Now let’s get extra here: nightshades. Tomatoes, peppers, potatoes, and eggplants are in this family of plants. There have been many studies that have found people with auto-immune diseases or excess inflammation in their body do significantly better on a diet free from these bad boys. Arthritis is probably the most common condition studied in relation to nightshades – it’s also an auto-immune disease where the body is attacking the joints. On one hand, potatoes are high in soluble fiber which some can argue is soothing to the gut, but they’re also nightshades, so until you know for sure you tolerate nightshades well, avoid them. 
 
Fried foods, excess alcohol, and unnatural additives are also to be avoided during a flare and as often as you can all the time. They’re inflammatory and health-diminishing.
 
There are certain foods you can add to your diet to help fight inflammation. Unfortunately, I eliminate many of them during a flare because of their high fiber or seed content. Some safer options (in my experience) are avocados, turmeric, and fatty fish like sardines (it’s my experience with Crohn’s that made me start liking these little guys). Adding a good quality Omega-3 supplement is a great idea in general, and you may consider upping your dosage during a flare. It can be such an important part inflammation control that it can dramatically improve outcomes of traumatic brain injuries if given close to the injury occurrence. When I’m not flaring, I enjoy other anti-inflammatories more regularly: berries, broccoli, and grapes.
 

STRESS 

When I get a flare up, I ask myself what could have caused it. Usually the answer is stress, since my normal self-care measures are pretty much standard (see below). My first bad breakup was when I got my second-worst flare up, and I actually did get back on medication for that one.
 
Stress is super inflammatory. During high-times of stress we’re also less likely to make good decisions for ourselves. Double trouble!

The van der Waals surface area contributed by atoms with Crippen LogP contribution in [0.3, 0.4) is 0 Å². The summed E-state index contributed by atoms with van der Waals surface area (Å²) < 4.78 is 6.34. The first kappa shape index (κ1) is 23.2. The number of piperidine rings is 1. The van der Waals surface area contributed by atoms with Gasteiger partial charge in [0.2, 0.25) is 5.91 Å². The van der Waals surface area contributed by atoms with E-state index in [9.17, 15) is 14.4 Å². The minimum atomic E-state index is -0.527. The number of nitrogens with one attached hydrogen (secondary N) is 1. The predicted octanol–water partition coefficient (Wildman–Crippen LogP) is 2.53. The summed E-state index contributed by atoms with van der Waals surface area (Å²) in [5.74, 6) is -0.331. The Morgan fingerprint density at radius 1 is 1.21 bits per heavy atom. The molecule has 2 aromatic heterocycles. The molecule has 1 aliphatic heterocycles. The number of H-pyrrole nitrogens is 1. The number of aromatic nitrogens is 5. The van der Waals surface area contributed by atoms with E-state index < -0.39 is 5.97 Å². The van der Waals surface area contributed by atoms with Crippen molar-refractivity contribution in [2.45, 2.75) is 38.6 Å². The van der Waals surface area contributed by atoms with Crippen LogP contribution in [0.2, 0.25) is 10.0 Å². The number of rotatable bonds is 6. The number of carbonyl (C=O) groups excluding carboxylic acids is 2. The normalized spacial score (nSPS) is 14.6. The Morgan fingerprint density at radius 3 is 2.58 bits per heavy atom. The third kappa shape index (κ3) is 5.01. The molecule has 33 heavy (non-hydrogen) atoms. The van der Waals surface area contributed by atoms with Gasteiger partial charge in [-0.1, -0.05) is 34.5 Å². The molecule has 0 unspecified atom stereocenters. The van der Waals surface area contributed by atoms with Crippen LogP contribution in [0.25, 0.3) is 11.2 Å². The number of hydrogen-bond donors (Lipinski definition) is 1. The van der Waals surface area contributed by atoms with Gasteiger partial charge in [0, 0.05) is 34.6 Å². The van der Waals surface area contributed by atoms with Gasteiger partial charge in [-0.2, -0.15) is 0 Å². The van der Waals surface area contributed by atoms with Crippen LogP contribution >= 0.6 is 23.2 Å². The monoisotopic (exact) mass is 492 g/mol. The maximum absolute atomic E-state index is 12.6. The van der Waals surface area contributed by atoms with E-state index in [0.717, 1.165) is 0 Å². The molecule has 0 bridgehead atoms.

There’s acute stress and there’s chronic stress. As someone who also struggles with anxiety and depression (much more than I struggle with Crohn’s), stress management is definitely an area where I can always improve. I mostly manage my chronic stress and keep it under control, but when certain things happen in life like going through said breakup, having a miscarriage and experiencing a COVID-19 crisis with the rest of the world, I’ve learned it pushes me over the edge.
 
Chronic stress goes beyond just worrying. Even good things, like a challenging workout, can add stress to your body. There’s also less obvious sources of stress like toxins in our environment. Fragrances and chemicals in the air, on our skin, and in our homes can contribute to the toxic load we’re carrying around with us every day.
 
My regular journalling practice has helped me a ton, and I also make time to move every day. In this current flare, I’m working to finally give an honest try to getting consistent with mediation. I also know during this time that my daily movement practice should be gentler on my body, as I want my body to focus it’s healing efforts towards my intestines versus growing bigger, stronger muscles. 
 
There’s less we can do with acute stress, because so much is out of our control. I’m learning that I can experience post-traumatic growth and increase my resiliency by slowing down, taking more time for self-care, and opening my heart to experience my feelings fully and connect with others during tougher times. This blog post, for example is one way I’m doing that – I’ve gotten more personal.
 
I also have this freebie for eating for stress management, but understand some recommendations run counter to a protocol I’d advise for a flare-up.